Finished A Woman is No Man by Etaf Rum. I received a copy for review.
Summary (from Goodreads):
“Introducing a brave, new Arab-American voice, an unflinching debut novel that takes us inside a world where few of us have been before: the lives of conservative Arab women living in America.
In Brooklyn, eighteen-year-old Deya is starting to meet with suitors. Though she doesn’t want to get married, her grandparents give her no choice. History is repeating itself: Deya’s mother, Isra, also had no choice when she left Palestine as a teenager to marry Adam. Though Deya was raised to believe her parents died in a car accident, a secret note from a mysterious, yet familiar-looking woman makes Deya question everything she was told about her past. As the narrative alternates between the lives of Deya and Isra, she begins to understand the dark, complex secrets behind her fragile community.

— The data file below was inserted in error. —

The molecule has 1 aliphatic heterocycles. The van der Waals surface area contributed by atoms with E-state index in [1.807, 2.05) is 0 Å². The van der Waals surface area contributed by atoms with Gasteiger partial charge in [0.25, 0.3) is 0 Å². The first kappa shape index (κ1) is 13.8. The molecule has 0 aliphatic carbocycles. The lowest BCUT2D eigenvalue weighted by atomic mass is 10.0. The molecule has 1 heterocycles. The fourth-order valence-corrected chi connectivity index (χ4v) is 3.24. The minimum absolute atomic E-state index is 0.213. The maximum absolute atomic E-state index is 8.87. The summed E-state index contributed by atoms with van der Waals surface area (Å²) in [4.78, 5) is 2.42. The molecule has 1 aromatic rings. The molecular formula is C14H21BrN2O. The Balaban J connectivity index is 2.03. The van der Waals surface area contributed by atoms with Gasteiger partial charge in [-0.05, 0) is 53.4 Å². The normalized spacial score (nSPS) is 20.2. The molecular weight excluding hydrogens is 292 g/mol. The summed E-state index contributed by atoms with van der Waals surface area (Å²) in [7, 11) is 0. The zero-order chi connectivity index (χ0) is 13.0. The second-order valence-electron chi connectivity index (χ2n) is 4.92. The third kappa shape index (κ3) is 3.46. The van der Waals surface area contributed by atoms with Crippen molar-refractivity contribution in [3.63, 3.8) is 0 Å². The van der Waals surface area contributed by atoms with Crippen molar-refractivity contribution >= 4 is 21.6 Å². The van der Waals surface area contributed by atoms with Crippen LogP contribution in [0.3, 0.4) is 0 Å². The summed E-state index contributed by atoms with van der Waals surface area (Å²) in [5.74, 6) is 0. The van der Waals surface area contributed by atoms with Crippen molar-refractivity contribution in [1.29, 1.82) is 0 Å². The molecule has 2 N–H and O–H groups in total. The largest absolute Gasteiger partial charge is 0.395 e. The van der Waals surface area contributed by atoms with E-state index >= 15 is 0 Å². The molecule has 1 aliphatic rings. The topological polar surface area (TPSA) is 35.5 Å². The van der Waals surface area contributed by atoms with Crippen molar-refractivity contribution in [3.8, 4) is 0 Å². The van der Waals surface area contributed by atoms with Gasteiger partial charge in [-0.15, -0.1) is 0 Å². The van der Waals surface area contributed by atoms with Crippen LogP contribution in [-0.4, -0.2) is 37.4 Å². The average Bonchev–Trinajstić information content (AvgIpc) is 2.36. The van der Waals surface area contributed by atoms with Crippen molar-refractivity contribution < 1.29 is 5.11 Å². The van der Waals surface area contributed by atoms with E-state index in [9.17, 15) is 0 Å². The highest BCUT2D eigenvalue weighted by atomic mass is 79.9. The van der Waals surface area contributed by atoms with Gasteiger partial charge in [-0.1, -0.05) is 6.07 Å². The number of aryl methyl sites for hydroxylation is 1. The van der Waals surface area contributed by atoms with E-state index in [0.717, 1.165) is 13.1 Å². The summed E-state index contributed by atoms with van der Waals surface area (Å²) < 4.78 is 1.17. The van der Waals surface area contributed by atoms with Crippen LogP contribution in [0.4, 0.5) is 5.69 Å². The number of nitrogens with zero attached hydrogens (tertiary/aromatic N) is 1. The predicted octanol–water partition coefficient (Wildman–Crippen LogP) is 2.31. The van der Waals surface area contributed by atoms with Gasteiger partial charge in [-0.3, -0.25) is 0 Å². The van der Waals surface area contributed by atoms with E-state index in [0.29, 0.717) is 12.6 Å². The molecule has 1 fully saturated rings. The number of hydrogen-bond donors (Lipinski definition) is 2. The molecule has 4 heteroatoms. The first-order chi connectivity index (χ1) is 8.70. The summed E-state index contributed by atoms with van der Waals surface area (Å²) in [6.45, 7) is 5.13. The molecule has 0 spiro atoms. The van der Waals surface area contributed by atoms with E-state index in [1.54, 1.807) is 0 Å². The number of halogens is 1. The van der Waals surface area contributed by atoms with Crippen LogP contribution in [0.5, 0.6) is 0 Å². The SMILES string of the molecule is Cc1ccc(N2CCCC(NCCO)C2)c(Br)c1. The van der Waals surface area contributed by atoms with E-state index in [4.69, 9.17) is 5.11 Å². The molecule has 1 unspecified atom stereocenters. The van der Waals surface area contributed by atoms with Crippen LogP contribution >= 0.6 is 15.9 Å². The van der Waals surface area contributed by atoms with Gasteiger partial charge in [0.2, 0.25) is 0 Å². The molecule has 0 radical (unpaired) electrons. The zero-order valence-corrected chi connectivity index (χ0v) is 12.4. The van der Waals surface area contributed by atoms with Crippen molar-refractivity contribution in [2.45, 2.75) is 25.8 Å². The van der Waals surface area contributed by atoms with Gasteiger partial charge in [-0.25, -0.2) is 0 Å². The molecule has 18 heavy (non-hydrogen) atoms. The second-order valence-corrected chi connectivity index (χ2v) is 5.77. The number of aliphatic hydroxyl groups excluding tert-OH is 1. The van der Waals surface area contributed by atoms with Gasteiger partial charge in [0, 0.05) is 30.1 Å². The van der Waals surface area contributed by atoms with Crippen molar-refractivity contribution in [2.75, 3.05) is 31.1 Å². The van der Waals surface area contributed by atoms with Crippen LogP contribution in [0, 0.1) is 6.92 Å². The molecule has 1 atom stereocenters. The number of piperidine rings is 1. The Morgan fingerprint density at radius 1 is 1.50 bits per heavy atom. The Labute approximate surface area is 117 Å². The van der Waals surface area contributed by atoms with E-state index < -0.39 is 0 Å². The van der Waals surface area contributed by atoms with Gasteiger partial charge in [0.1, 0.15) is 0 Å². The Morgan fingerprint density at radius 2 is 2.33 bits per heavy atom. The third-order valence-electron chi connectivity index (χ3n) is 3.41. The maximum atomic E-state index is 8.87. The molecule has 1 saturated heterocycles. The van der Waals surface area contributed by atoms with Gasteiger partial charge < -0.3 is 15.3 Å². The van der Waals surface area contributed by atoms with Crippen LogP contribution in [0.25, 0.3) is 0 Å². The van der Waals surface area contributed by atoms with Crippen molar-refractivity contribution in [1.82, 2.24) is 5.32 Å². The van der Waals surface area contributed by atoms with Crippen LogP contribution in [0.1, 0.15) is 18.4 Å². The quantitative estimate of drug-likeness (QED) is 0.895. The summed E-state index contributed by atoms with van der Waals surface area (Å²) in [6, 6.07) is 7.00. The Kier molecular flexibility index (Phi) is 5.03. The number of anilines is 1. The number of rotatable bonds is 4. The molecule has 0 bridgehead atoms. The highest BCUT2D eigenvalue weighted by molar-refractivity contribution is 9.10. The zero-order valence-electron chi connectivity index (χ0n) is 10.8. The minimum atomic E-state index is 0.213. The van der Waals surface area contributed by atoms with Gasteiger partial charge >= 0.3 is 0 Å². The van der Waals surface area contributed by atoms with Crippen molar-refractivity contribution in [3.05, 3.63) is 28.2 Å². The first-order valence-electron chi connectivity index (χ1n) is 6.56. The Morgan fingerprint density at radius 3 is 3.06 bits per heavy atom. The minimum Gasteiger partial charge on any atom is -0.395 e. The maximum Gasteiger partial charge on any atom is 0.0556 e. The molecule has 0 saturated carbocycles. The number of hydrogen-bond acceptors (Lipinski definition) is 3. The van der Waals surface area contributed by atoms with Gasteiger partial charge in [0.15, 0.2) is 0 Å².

Set in an America that may feel removed yet is all too close at hand, A Woman Is No Man is both a gripping page-turner and an intimate family portrait. Fans of The Kite Runner and Everything I Never Told You will be drawn to this powerful novel.”
This is an amazing and intense debut novel. I think a lot of actively literate women will relate to the bookish heroines here, regardless of their lives up to this point. (I’m white and somewhat Christian; I’ve never been to Palestine and am very removed from the lives that Isra and Deya had, but I can definitely identify with the idea of wanting more from life and from finding escape in books.)
I mention all this because sometimes it seems like people think that books are not necessarily for them, which makes me sad. Good books are for everyone, and this is a great book. (Not even a “great debut novel,” but a great novel full stop.)
This story completely broke my heart and I will never forget it. If you’re in a book club, suggest it. I guarantee the best discussion you’ve had in ages.